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Monday, October 29, 2018

St. Louis-Based Believe Women Apparel Hopes to Make T-Shirts Great Again

Posted By on Mon, Oct 29, 2018 at 6:21 AM

Amanda Gray-Swain, seated center, surrounded by women wearing her T-shirt design. - LINDSEY HINDERER
  • Amanda Gray-Swain, seated center, surrounded by women wearing her T-shirt design.
St. Louis resident Amanda Gray-Swain is helping women take a stand through Believe Women Apparel, a new brand offering shirts proclaiming “Believe Women. We Will Actually Make America Great.”

To Gray-Swain, these shirts allow people to show their support for women in a time when many feel as though their voices are not being heard. “We’re no longer standing in the shadows,” she says.

Men can also show their support by purchasing a shirt stating, “Believe Women. They Will Actually Make America Great.” The t-shirts come with postcards with the slogan printed on them, allowing the customer to send a message to a politician. Gray-Swain is donating 50 percent of all profits to the American Civil Liberties Union to help stop President Trump’s attacks on civil rights and voter suppression.

Each shirt is priced at $20. Customers can spend an additional $10 to send a second shirt to the politician of their choice in the U.S. Senate or House of Representatives. In that way, they can provide a shirt to a politician they like or send a message to one they don't. “Even if they give the shirt to Goodwill, someone will end up wearing it,” Gray-Swain says.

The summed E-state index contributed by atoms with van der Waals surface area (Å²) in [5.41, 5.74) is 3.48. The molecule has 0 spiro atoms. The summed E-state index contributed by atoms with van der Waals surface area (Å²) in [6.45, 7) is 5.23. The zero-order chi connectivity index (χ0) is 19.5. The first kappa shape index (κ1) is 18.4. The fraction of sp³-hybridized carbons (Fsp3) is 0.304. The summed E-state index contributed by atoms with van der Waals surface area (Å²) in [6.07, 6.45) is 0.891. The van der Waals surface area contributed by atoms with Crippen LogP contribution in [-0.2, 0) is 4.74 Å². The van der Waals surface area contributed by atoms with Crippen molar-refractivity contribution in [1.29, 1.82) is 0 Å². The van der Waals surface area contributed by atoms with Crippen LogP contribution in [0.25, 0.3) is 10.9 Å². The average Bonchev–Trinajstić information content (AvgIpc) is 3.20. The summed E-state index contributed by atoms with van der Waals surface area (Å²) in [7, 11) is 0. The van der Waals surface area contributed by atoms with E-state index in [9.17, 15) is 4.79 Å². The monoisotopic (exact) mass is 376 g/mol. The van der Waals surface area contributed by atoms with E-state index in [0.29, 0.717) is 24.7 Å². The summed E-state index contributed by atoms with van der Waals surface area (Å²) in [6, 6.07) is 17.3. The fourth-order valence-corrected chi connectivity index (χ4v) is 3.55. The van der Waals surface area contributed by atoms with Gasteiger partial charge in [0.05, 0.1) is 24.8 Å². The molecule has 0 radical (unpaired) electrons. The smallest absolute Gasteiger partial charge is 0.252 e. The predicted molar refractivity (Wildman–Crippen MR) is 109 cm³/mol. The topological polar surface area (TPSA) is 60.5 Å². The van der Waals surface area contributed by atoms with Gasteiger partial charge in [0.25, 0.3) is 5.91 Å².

Only one shirt can be sent to each politician to avoid any unnecessary waste. “This way, Roy Blunt will not receive 15 shirts,” Gray-Swain says.

click to enlarge Steve Smith, owner of the Royale, models the men's version. - LINDSEY HINDERER
  • Steve Smith, owner of the Royale, models the men's version.
Gray-Swain is the owner of Sprouted Designs, a screenprinting business that she runs with her husband. He's her partner in Believe Women Apparel; they're also raising a three-year-old daughter.

Gray-Swain decided to start the clothing line after witnessing the testimonies of Supreme Court Justice Brett Kavanaugh and Christine Ford, who claimed Kavanaugh had sexually assaulted her in high school.

“Listening to Ford’s testimony was so heart wrenching,” Gray-Swain says.

Gray-Swain expressed her dismay at the thought of having to explain to her daughter someday that she is not safe from sexual abusers, no matter where she is. During the weekend following Kavanaugh’s hearing, she decided she wanted to make a difference for women in some way.

“Something had to be done,” Gray-Swain says. “I thought to myself, ‘What can I do, even to have just the tiniest impact?’”

During the last month, Gray-Swain has been setting up her operation. Gray-Swain orders the shirts from Allmade Apparel, an environmentally conscious company that uses recycled water bottles to create T-shirts. Allmade also pays Haitian workers living wages while providing safe working conditions. The shirts are then shipped to Gray-Swain who does the printing herself.

Believe Women Apparel made its public debut last weekend at Tower Grove Farmer’s Market; Gray-Swain hopes to sell the shirts at more events in the future. Products can also be ordered from

click to enlarge LISA FIORETTI
Editor's note: A previous version of this story provided an incorrect name for Amanda Gray-Swain's screen-printing business. It is Sprouted Designs, not Sprouting Design. We regret the error.

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